Hilary Reed, Oregon Open Learning
Material Type:
Lesson, Lesson Plan
High School
  • ELP3
  • ELP4
  • ELP5
  • MLEL-Bank
  • Oregon OER Quality Framework
  • mlel-bank
    Creative Commons Attribution
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    Education Standards

    Romeo & Juliet - Paraphrase and Summary Activity

    Romeo & Juliet - Paraphrase and Summary Activity


    Students will paraphrase and summarize a key scene from Romeo & Juliet in writing, working both in groups and individually.


    [Romeo & Juliet - Paraphrase & Summary Activity]

    Author of the Lesson: Hilary Reed

    Lesson Summary/Overview: Students will paraphrase and summarize a key scene from Romeo & Juliet in writing, working both in groups and individually.


    Alignment and Objectives

    Content Standards:

    W.9-10.4 produce clear and coherent writing in which the development, organization, and style are appropriate to task, purpose, and audience

    RL.9-10.4 determine the meaning of words and phrases as they are used in the text, including figurative and connotative meanings; analyze the cumulative impact of specific word choices on meaning and tone

    SL.9-10.1 initiate and participate effectively in a range of collaborative discussions (one-on-one, in groups, and teacher-led) with diverse partners on grades 9-10 topics, texts, and issues, building on others’ ideas and expressing their own clearly and persuasively

    L.9-10.3 apply knowledge of language to understand how language functions in different contexts, to make effective choices for meaning or style, and to comprehend more fully when reading or listening (extension activity)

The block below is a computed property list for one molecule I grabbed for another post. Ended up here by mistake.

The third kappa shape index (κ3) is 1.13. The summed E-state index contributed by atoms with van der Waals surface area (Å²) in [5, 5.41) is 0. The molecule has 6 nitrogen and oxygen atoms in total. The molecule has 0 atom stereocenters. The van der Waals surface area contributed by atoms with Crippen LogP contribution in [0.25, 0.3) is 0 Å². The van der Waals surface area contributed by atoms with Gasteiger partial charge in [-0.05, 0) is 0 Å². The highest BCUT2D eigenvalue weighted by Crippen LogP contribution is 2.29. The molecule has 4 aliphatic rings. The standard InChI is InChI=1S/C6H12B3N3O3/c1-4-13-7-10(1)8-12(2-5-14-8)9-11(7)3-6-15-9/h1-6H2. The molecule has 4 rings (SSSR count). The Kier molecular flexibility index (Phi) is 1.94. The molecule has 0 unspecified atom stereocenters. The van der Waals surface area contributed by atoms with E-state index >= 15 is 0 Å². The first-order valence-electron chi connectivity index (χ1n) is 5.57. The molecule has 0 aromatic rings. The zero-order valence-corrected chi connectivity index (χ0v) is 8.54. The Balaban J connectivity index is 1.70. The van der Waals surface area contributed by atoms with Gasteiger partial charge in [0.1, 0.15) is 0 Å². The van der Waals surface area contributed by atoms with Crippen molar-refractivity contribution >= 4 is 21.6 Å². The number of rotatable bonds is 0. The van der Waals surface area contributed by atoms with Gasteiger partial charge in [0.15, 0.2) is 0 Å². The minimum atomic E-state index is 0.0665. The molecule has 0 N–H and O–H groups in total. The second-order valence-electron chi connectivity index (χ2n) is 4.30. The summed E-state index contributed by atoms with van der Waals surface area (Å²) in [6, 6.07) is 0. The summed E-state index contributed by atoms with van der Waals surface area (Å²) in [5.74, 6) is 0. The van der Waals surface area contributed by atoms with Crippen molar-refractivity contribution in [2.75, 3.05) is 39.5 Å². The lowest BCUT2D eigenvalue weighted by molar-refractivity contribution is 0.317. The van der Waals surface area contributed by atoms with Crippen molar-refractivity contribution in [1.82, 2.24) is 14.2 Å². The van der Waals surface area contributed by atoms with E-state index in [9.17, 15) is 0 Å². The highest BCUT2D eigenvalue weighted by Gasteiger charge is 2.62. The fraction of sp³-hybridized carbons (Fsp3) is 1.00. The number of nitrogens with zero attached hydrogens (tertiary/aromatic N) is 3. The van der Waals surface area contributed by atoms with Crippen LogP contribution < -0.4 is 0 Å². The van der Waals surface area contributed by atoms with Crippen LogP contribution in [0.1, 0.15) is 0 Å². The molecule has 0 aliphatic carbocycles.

L.9-10.4 determine or clarify the meaning of unknown and multiple-meaning words and phrases based on grades 9-10 reading and content, choosing flexibly from a range of strategies

    Content Objectives:

    • Determine the meaning of Act III, scene i through reading and discussion
    • Put a scene from Shakespeare into your own words through group work and discussion
    • Summarize Act III, scene i individually in writing

    ELP Standards:

    9-10.7 adapt language choices to purpose, task, and audience when speaking and writing

    Language (ELP) Objectives:

    • Determine the meaning of words and phrases and put them into their own words
    • Identify main ideas from a passage of text and construct a written summary

    Supporting Academic Language

    Language Functions: Paraphrase, Summarize

    Language Modalities: Summary, Paraphrase

    Reading - allowing students access to print and digital versions; allowing students access to digital resources (summaries, alternate versions of texts)

    Writing - graphic organizer; slideshow with definitions and reminders

    Speaking - structured talk routines

    Listening - structured talk routines, volunteers and cold calling for whole group discussion

    Vocabulary: summary, paraphrase, modernize

    Syntax or Sentence Structure(s): possible sentence frames for writing warm-up; list of transition words for summaries

    Discourse: Paraphrase, Summary